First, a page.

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The West Virginian. [volume] (Fairmont, W. Va.) 1914-1974, August 11, 1917, Image 3

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i Musical Comedy. 1
Hippodrome The Fortune Hunters
j. Photoplays.
Nelson The Gift ot Magi ,
' Grand Fighting in France I
Prlnceae. .. I.ady Barnacle '
^ Money Mill J
?..?/ ~a Payette was i
. ~i.> nig through the Middle West ,
at the head of ber own repertoire ;
company, In the days when Utere were I
more ot this class of attractions than
L. any other playing the small-town opera
f houses. She had graduated from Stock,
as leading lady, and had supported the
greatest stars from the early sixties.
L Proving that the lure of the films
knows neither age, class nor creed,i
|i and that It has become such a power- j 1
ful magnet that It has now drawn j'
! to the Bluebird Pacific Coast Studios, j(
this same Ruby La Fayette, one 01 uie
oldest living actresses, who In days i
gono by, supported such eminent trage
dlans os Barrett anil McCul- i
lough. 1
At ue ui veiny-three years ]
and a great-grandmother, the actress
Is making her first appearance before
t the motion picture camera and 6he
" ' declares It Is the most fascinating '
work she has ever done. Until some
ten years ago Ruby La Fayette played
everything from Ingenue to characters,
' and then retired to a Texas home, 1
where she was discovered by the Blue- '
bird management and literally dragged
4 Into an engagement over her protest
that she had retired.
It was only by calling her attention : 1
to the fact that In thlB way she could :
perpetuate her art that the aged actress
waived all personal consideration i
: and did what she considered to be her I
duty to the theatre-going public. Now <
!Bhe Is delighted with her choice ana
the will be seen first in a production !
with the particularly appropriate title .
"Mother o' Mine," produced by Runr'
f. "
"Lady Barnuc,. ... tu tne
Princess today. Viola Dana as "Laks-}
1 hlma" is the outstanding feature of the [
i attraction, although the oriental at- ,
mosphere which pervades the produc- t
tlon Is appealing to those who like 1
plays of this character. There Is a
richness to a number of settings that ?
1 will impress those who have cultivated <
a sense for the esthetic: in fact the
whole structure seems built upon the i
idea that n'l *"* w-rl'l loves fine ?
th ! ?*? i
.-catures In Gracey's Show. I
"Cupid's Mixup" lias been selected
as the opening attraction to be offered t
by Gracey's Colonial Maids at the ilip- 1
podrome starting with the Monday I
matinee. It is heralded as a "classy
little musical comedy playlet" and is
said to be chock full ot bright nam : ?
bers and comedy. During the week'sI j
stay there will be several changes ci [
program which eall for the introduc- j
tlon of Gracey and his Musical Novel- j a
,?a ftv ties, Christie, singer and dancer and ;'
comedian; Wentworth and Voung, a ! ,|
dainty little sister team; Lep Meyer, | v
black face comedian; Alice Hammond, I ^
fancy dancer; Lew Petel, tenor; the v
/ Colonial Trio, and other features, all t
backed up by a snappy and bright t
chorus of singing and dancing girls, v
that look bewitching and pretty. T
| "The Money Mill" at the Dixie. t
Dorothy Kelly is starred at the Dixie '
today In a Vitagraph production of '
! "The Money Mill." There are a number
of striking situations and some
big scenery that will impress the average
movie patron. The direction is r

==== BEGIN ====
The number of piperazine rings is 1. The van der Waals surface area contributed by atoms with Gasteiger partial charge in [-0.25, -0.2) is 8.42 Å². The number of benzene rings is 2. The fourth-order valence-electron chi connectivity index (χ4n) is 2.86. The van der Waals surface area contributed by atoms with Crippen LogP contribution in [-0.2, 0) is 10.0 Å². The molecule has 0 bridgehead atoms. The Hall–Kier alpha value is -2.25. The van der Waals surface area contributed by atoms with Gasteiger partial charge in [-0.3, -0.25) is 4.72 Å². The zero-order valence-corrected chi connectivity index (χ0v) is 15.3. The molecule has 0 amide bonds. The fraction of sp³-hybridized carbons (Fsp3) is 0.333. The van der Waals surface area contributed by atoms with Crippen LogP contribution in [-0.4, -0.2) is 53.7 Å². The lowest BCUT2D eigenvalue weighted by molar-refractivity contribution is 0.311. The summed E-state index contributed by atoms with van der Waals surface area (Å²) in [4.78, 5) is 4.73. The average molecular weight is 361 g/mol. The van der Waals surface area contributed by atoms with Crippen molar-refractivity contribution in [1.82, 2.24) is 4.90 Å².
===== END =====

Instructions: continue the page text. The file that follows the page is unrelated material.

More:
good and the acting of tho principals ,
entire!?" i
') ^
. ..nen war i itm; e? at Grand. t
*7" "The Fighting in France" pictures v
which were shown at the Grand yesterday
and are repeating today, are of f
compelling interest. In striking con- P
irast wild some 01 tne many "war pictures"
now going the rounds there is a a
complete absence of the spectacular. r
There is nothing in them that has been! t
specially staged for the cameraman, \s
but they tell the unvarnished truth
about conditions existing at the front h
where our own boys are preparing to 1
give an account of themselves in be- 1
halt of world democracy. There are 5
views of the trenches, death dealing 1
machines of almost unthinkable pre- 11
* ponderousness, and the grim conse- v
quences of their action. It is a grip- '
ping series of pictures that possess
quite some educational value and due '
}to the fact that they were originally 1
B',cured for the archives of the French r
government th?r - -- - ii-n>i*-a!lv historic
Exit "The Fortune huntcu. a
Tonight the last two performances f
' of "The Fortune Hunters" will be giv- h
en at the Hippodrome by Fox Reilly's ,
Globe TrotterB. There Isn't much to
be said about the offering as a skit
. because there isn't much to It. Ernest '
Fl Linwood is by all odds the big feature
of the bill. His rollicking humor Is
*' Infectious and once he gets going the
audience becomes properly enthused
and cheerfully overlooks aulte a bit of
"old stulf" that is put across by the
t other principals of the company. The
chorus work is better than in the midweek
program. The opening number
'Bell Hops" is delightfully tuneful and
starts a melody buzzing in one's ears
that is apt to break out in a hum at
any time. "Bouncing at the Rubber
Rftll" hv PrtV Pntllv and ohnwto la on.
other good number fairly well rendered.
All in all the performance offers
a satisfactory entertainment, Linwood,
himself, being worth all it costs to see
* the whole show.
t Well-Balanced Nelson Bill.
When O. Henry penned "A Gift ot
1 | the Magi" he made a huge Joke of the
blundering Impracticability of a young
married couple in the Christmas season?and
at the same time sanctified
It The conflicting moods in which O.
Henry wrote this tale are splendidly
bandied in the screen showing which
holds a favored place on the bill at the
Nelson Theatre today.
The reference to the Magi la Iron- ,
call? made?the three Wise Men who
brought gilts to the manager (or the
lttle child being vaunted (or their
cnowledge and Judgment. But while
-idlcullng the nalrette ot the young
narrled pair the great American
luthor glorifies their love to an extent
hat their gilts are in a way shown as
vise as those o( the Magi.
In addition to this O. Henry leature
here is a good Ham and Bud comedy